Hawaii’s unemployment figures for September are in and, yep, the news isn’t good. Statewide, joblessness rose to 4.5 percent, up from 4.2 percent in August and 2.8 percent a year ago, according to the Department of Labor and Industrial Relations. In Maui County the jump was even more dramatic—from 4.7 percent in August to 5.5 percent in September. That’s getting uncomfortably close to the unsightly national average, which stands at 6.1 percent. Bottom line: if you’ve got work, be grateful; if you don’t: good luck.
It’s not often that good economic news and President Bush share the same sentence. But Dubya’s decision to lift visa restrictions for South Koreans traveling to the U.S. will likely give Hawaii a shot in the arm. Quoted in an AP story, Marsha Wienet, who works as a tourism liaison in the Governor’s Office, said the move could quadruple the number of South Korean visitors to the island by 2010, bringing the figure from the current 40,000 to 160,000. Even if those projections are on the rosy side, we’re still looking at a significant influx of people and money at a time when tourism from the Mainland is drying up. Given Gov. Lingle’s cozy relationship with GOP leadership, we wouldn’t be at all surprised if the decision came at least in part as result of her efforts. So now we’re (sort of) giving credit to Bush and Lingle? Time for a long hot shower.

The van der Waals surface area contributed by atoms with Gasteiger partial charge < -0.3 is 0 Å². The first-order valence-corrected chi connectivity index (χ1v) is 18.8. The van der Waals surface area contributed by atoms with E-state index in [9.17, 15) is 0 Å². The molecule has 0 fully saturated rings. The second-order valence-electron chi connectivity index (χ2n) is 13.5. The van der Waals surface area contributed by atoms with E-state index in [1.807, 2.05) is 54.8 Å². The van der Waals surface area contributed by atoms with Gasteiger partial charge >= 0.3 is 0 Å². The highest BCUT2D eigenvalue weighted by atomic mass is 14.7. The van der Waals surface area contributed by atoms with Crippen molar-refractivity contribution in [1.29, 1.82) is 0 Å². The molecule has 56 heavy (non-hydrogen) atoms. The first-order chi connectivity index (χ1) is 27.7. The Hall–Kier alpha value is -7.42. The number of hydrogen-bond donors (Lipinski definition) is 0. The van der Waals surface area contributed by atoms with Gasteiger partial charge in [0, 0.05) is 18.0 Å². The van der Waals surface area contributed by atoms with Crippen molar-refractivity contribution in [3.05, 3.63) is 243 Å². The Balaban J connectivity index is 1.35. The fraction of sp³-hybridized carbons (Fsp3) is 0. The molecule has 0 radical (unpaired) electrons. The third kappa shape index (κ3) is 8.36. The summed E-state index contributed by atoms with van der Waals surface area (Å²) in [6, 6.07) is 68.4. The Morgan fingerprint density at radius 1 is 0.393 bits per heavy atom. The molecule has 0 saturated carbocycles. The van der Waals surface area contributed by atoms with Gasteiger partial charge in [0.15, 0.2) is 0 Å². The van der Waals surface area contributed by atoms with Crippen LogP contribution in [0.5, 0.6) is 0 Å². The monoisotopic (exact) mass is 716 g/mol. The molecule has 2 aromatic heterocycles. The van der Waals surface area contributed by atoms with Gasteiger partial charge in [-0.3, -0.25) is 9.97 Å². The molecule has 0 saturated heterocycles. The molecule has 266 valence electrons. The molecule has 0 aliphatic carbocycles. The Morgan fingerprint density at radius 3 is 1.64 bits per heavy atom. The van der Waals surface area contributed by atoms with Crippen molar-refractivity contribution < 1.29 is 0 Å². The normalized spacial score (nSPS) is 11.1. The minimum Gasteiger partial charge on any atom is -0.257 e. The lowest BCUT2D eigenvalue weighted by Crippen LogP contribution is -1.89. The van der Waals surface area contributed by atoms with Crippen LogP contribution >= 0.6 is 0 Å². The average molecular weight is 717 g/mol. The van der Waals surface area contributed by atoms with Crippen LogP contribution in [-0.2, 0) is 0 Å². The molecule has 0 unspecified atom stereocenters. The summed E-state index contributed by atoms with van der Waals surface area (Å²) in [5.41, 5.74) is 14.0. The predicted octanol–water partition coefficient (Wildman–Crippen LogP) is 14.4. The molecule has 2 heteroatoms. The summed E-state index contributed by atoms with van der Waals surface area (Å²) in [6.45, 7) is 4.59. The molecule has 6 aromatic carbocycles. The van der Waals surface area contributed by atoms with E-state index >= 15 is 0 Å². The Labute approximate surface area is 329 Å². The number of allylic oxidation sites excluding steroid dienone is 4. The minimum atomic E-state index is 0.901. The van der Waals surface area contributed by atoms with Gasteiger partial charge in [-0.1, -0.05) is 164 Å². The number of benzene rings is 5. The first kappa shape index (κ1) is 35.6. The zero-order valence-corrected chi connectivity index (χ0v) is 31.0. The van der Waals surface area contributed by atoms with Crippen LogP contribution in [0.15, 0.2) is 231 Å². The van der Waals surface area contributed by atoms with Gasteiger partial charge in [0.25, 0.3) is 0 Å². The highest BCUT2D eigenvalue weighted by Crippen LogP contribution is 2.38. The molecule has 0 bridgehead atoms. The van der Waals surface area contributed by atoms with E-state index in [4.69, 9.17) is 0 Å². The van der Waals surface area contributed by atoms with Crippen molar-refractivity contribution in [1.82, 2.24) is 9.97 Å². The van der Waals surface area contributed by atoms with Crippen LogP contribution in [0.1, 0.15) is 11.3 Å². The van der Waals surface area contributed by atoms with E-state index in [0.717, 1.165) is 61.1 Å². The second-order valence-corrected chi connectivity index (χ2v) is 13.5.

If nothing else, the ongoing economic crisis has provided an endless array of tortured euphemisms, as officials struggle to avoid using the dreaded “r” word. The latest, from Federal Reserve Chairman Ben Bernanke, as quoted on CNNMoney.com: “protracted slowdown.”
We’ve taken our share of shots at The Maui News over the years and we’ll take more. But you’ve got to give credit where it’s due, as it is with this sublime bit of reportage from the October 18 edition: “The 34th annual Maui County Business Outlook Forum at the Maui Beach Hotel was easily the most downbeat in decades, if not ever. The Elleair Ballroom was filled with people paying to eat shrimp and hear bad news.” Sounds like a party. The gist of the gathering—which, though more sparsely attended than in years past, still drew a handful of movers and shakers—was that numbers are bleak across the board and likely to stay that way for a while. Hope the shrimp was good.
More trouble at the Honolulu Advertiser, with PBN reporting that the state’s biggest daily—a subsidiary of Gannett Co. Inc., which also owns U.S.A. Today—is looking to shave $5-$10 million off its operating budget and is offering employees another round of buyouts. If enough staffers don’t take the bait it’ll most assuredly mean more layoffs; the paper has already endured three rounds of firings in the last 15 months. MTW